Australian Computer Society

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Australian Computer Society
Type Professional Organization
Founded 1966
Key people

Brenda Aynsley OAM (Current President)

Alan Patterson (Chief Executive Officer)
Area served Australia
Focus(es) Computer and information processing science and technology
Method(s) Publications, Conferences, Technical councils, Industry standards, Certification and training, Scholarships

The Australian Computer Society (ACS) is an association for information and communications technology professionals with over 22,000 members Australia-wide. According to its Constitution, its objects are "to advance professional excellence in information technology" and "to promote the development of Australian information and communications technology resources".[1]

The ACS was formed on 1 January 1966 from five state based societies. It was formally incorporated in the Australian Capital Territory on 3 October 1967. Since 1983 there have been chapters in every state and territory.

The ACS is a member of the Australian Council of Professions, the peak body for professional associations in Australia.

The ACS is also a member organization of the Federation of Enterprise Architecture Professional Organizations (FEAPO), a worldwide association of professional organizations which have come together to provide a forum to standardize, professionalize, and otherwise advance the discipline of Enterprise Architecture.


The ACS operates various chapters, annual conferences, special interest groups, and a professional development program. Members are required to comply with a Code of Ethics and a Code of Professional Conduct.

Young IT[edit]

The Young IT Professionals Board of the Australian Computer Society provides a voice for young IT professionals and students, as well as a range of services and benefits for members. Currently Young IT organises and runs an annual YIT International Conference and other events such as local career days, soft skills and technical seminars, networking opportunities and social events (e.g. Young IT in the Pub) in each of the Australian States.


"Information Age" is the official publication of the ACS. Peer reviewed research publications of the ACS include:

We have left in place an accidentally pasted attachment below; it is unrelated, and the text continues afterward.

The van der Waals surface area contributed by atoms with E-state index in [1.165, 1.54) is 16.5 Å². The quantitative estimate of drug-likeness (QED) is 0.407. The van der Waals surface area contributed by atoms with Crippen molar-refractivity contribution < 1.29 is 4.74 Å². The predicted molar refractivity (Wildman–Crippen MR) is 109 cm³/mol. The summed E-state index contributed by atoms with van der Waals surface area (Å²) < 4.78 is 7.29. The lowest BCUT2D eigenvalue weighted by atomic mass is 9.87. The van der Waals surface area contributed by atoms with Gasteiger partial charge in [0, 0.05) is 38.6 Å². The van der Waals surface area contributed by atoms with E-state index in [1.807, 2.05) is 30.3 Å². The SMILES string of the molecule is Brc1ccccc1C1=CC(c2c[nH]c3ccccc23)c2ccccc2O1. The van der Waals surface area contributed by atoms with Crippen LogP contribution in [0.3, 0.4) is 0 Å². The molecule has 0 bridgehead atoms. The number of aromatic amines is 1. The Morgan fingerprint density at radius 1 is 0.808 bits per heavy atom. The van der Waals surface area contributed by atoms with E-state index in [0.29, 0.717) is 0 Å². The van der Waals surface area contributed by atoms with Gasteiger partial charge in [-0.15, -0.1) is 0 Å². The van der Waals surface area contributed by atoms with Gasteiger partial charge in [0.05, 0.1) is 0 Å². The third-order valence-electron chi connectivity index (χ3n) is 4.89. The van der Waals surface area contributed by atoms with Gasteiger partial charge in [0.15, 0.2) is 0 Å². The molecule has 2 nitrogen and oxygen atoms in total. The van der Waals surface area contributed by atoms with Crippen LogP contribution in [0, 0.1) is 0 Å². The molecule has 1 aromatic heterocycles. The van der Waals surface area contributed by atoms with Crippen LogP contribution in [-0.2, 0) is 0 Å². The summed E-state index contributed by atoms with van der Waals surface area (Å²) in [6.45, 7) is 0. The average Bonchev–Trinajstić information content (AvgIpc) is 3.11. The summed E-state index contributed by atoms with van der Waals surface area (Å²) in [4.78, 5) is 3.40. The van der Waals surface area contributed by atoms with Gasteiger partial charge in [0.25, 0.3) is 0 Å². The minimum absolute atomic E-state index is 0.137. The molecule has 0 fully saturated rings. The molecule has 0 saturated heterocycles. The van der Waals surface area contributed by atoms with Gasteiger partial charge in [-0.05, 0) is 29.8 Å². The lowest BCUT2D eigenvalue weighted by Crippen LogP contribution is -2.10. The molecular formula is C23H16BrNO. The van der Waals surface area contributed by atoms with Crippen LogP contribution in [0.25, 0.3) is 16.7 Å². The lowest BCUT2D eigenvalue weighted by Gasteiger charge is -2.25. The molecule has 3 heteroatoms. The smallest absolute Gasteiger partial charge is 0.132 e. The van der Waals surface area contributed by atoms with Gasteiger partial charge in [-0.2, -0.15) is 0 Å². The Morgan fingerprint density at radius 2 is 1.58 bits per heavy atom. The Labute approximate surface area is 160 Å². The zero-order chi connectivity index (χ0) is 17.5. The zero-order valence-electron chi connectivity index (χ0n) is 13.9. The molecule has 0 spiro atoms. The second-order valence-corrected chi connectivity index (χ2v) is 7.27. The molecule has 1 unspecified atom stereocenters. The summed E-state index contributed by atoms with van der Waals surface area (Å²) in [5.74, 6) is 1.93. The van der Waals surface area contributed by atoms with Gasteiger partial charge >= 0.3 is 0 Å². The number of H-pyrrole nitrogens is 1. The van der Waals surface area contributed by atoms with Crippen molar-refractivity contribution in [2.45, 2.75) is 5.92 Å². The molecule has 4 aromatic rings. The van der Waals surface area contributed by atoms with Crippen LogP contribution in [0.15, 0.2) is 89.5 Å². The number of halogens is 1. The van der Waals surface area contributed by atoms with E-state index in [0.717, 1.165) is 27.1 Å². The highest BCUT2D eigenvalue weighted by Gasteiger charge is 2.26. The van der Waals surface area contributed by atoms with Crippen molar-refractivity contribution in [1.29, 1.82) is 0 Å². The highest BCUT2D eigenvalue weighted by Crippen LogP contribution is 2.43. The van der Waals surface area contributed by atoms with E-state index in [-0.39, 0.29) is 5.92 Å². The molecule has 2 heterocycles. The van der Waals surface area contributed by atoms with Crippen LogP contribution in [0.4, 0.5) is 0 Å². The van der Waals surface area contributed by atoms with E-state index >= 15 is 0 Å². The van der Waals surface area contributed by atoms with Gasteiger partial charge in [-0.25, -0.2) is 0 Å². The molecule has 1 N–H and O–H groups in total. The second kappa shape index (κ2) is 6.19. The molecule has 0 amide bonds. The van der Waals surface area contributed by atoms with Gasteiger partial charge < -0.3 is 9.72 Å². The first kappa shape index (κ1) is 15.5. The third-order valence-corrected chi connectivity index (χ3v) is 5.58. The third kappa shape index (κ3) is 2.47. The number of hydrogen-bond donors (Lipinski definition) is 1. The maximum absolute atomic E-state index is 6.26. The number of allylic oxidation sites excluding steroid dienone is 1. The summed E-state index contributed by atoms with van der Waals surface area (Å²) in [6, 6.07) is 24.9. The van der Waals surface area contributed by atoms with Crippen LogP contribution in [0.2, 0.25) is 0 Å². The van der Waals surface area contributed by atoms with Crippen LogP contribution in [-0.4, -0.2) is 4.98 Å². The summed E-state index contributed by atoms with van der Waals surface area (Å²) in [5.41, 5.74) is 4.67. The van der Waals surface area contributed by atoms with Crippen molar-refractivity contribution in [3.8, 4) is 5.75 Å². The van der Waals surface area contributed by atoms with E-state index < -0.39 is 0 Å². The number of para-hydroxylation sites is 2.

• Journal of Research and Practice in Information Technology
  • Conferences in Research and Practice in Information Technology
  • Australasian Journal of Information Systems

The Digital Library contains free journal articles and conference papers.[2]

Related organisations[edit]

Special Interest Groups[edit]

Special Interest Groups (SIGs) of the ACS are connected to each state branch with some SIGs of the same or similar name occurring in a number of states, depending on local interest, and include: Architects, Software Quality Assurance, Women in Technology, Business Requirements Analysis, Enterprise Capacity Management, Enterprise Solution Development, Free Open Source Software, Information Security, IT Management, Project Management, Service Oriented Computing, Web Services, Consultants and Contractors, IT Security, PC Recycling, Curry SIG, Information Technology in Education, Robotics, E-Commerce, IT Governance, Software Engineering and Cloud Computing. A recent addition is the Green ICT Group on computers and telecommunications for environmental sustainability. In 2007 the Telecommunications Society of Australia was absorbed into the Australian Computer Society as the Telecommunications Special Interest Group

Education and Certification[edit]

The ACS runs the online Computer Professional Education Program (CPEP) for postgraduate education in subjects including: Green ICT Strategies; New Technology Alignment; Business, Strategy & IT; Adaptive Business Intelligence; Project Management; Managing Technology and Operations. CPEP uses the Australian developed Moodle course management system and is delivered via the web.

The Diploma of Information Technology (DIT) is equivalent to one academic year of a Bachelor of Information Technology at several universities. It has eight compulsory subjects: systems analysis, programming, computer organisation, data management, OO systems development, computer communications, professional practice and systems principles.

The ACS also certifies IT professionals at two levels, the Certified Professional and the Certified Technologist. Each certification level has a minimum level of experience and also required ongoing CPD (Certified Professional Development) hours of learning each year.


  1. ^ Australian Computer Society - Home. Retrieved on 2013-08-22.
  2. ^ ACS

Other Australian computer associations:

External links[edit]